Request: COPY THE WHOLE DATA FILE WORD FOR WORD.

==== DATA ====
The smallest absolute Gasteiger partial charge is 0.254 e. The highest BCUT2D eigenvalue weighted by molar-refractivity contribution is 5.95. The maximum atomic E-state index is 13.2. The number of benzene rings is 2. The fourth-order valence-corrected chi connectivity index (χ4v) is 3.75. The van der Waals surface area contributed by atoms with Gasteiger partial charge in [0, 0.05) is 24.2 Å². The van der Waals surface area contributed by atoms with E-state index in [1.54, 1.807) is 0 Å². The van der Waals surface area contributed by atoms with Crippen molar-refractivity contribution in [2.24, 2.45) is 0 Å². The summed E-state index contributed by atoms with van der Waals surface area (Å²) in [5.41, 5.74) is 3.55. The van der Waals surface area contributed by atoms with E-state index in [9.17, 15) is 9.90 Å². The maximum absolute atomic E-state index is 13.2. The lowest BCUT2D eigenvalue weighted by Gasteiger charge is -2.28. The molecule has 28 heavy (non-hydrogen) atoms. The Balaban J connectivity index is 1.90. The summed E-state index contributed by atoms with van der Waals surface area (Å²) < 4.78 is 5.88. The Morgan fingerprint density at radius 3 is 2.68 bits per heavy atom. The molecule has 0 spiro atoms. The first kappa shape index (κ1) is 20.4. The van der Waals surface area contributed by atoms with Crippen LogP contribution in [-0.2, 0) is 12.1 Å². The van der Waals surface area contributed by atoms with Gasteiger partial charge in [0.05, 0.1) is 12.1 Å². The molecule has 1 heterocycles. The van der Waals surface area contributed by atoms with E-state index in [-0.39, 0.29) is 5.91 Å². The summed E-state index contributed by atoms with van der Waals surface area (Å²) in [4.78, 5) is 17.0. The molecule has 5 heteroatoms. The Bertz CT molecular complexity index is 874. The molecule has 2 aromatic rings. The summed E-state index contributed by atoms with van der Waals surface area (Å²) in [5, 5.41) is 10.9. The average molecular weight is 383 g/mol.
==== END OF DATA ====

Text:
The smallest absolute Gasteiger partial charge is 0.254 e. The highest BCUT2D eigenvalue weighted by molar-refractivity contribution is 5.95. The maximum atomic E-state index is 13.2. The number of benzene rings is 2. The fourth-order valence-corrected chi connectivity index (χ4v) is 3.75. The van der Waals surface area contributed by atoms with Gasteiger partial charge in [0, 0.05) is 24.2 Å². The van der Waals surface area contributed by atoms with E-state index in [1.54, 1.807) is 0 Å². The van der Waals surface area contributed by atoms with Crippen molar-refractivity contribution in [2.24, 2.45) is 0 Å². The summed E-state index contributed by atoms with van der Waals surface area (Å²) in [5.41, 5.74) is 3.55. The van der Waals surface area contributed by atoms with E-state index in [9.17, 15) is 9.90 Å². The maximum absolute atomic E-state index is 13.2. The lowest BCUT2D eigenvalue weighted by Gasteiger charge is -2.28. The molecule has 28 heavy (non-hydrogen) atoms. The Balaban J connectivity index is 1.90. The summed E-state index contributed by atoms with van der Waals surface area (Å²) < 4.78 is 5.88. The Morgan fingerprint density at radius 3 is 2.68 bits per heavy atom. The molecule has 0 spiro atoms. The first kappa shape index (κ1) is 20.4. The van der Waals surface area contributed by atoms with Crippen LogP contribution in [-0.2, 0) is 12.1 Å². The van der Waals surface area contributed by atoms with Gasteiger partial charge in [0.05, 0.1) is 12.1 Å². The molecule has 1 heterocycles. The van der Waals surface area contributed by atoms with E-state index in [-0.39, 0.29) is 5.91 Å². The summed E-state index contributed by atoms with van der Waals surface area (Å²) in [4.78, 5) is 17.0. The molecule has 5 heteroatoms. The Bertz CT molecular complexity index is 874. The molecule has 2 aromatic rings. The summed E-state index contributed by atoms with van der Waals surface area (Å²) in [5, 5.41) is 10.9. The average molecular weight is 383 g/mol.